Calixa Lavallee

Composer of O Canada

Born: 28 December 1842 in Verchères, Quebec
Died: 21 January 1891 in Boston, Massachusetts

Calixa Lavallée was a Quebec composer, pianist, organist, and teacher. His reputation as "Canada's national composer" led the Honourable Théodore Robitaille, Lieutenant Governor of Quebec, to ask him to compose the music to go with a poem written by Adolphe-Basile Routhier. "O Canada" was first performed on 24 June 1880 at a banquet in Quebec City.

Lavallée was the son of a blacksmith, instrument repairer, and bandleader. He gave his first public performance in a cathedral at the age of eleven and two years later, gave a piano recital in a theatre in Montreal. He left Canada for the United States at a young age and found a job as the accompanist to the well-known Spanish violinist Olivera. While in the US, Lavallée taught music, gave concerts, and composed an opera.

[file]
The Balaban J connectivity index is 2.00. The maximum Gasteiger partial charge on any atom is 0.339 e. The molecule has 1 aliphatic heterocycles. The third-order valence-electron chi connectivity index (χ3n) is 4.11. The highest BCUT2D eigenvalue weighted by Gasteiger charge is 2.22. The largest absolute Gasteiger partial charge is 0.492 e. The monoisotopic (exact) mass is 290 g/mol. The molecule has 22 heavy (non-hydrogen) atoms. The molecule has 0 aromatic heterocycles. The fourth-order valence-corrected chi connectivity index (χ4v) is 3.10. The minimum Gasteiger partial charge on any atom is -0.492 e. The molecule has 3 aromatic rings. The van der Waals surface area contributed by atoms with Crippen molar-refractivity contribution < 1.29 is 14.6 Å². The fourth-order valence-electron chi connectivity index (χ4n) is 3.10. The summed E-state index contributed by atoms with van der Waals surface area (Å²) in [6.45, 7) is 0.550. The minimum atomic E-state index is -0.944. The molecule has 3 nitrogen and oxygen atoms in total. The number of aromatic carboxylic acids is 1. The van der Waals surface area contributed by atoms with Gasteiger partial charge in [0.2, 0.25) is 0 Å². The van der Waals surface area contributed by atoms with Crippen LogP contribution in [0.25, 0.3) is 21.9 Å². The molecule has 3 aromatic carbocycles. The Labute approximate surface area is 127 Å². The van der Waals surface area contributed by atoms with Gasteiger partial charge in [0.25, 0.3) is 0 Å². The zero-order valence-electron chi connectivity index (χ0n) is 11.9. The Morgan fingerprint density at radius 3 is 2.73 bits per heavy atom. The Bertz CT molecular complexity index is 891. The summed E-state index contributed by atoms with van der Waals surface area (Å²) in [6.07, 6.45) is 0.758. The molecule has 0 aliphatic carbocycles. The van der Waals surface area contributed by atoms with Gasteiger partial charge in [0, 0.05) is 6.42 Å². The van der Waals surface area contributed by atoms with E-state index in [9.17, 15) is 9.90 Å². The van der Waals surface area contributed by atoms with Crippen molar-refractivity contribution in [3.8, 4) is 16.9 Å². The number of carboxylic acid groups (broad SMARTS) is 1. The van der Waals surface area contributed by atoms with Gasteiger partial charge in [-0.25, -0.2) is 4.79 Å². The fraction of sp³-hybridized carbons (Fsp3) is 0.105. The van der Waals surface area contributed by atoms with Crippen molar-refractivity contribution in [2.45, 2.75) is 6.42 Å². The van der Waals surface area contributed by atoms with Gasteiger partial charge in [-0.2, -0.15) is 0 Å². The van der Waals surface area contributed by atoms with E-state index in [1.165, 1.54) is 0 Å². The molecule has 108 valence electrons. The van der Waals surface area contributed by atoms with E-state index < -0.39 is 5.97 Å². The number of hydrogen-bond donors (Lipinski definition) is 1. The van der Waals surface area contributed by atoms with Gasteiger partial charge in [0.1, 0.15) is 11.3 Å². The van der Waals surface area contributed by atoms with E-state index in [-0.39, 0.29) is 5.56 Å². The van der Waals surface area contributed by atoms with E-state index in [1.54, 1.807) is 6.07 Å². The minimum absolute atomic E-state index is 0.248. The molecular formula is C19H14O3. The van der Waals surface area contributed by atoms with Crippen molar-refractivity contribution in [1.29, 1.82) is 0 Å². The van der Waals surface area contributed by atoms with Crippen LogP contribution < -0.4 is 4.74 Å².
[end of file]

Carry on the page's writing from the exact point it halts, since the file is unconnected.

In 1872, he returned to Montreal and set up a studio with Jehin Prume and Rositadel Vecchio. Lavallée continued to compose and organize concerts and, in 1887, he was elected president of the Music Teachers' National Association. He attempted to establish a conservatory of music in Canada but the government was not interested in the idea.

Calixa Lavallée died of tubercular laryngitis in 1891 and was buried in Boston. On 13 July 1933, his body was brought back to Canada and now rests in a Montreal cemetery.

See also:

Adolphe-Basile Routhier
Robert Stanley Weir

Additional trivia:

Lavallée spent some time in the US army, fighting for the North in the American Civil War.

More information:

Sheet music for "O Canada".

Sources include:

Kearney, Mark, and Randy Ray. The Great Canadian Trivia Book. Toronto: Hounslow Press, 1996.


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Added 21 April 2002.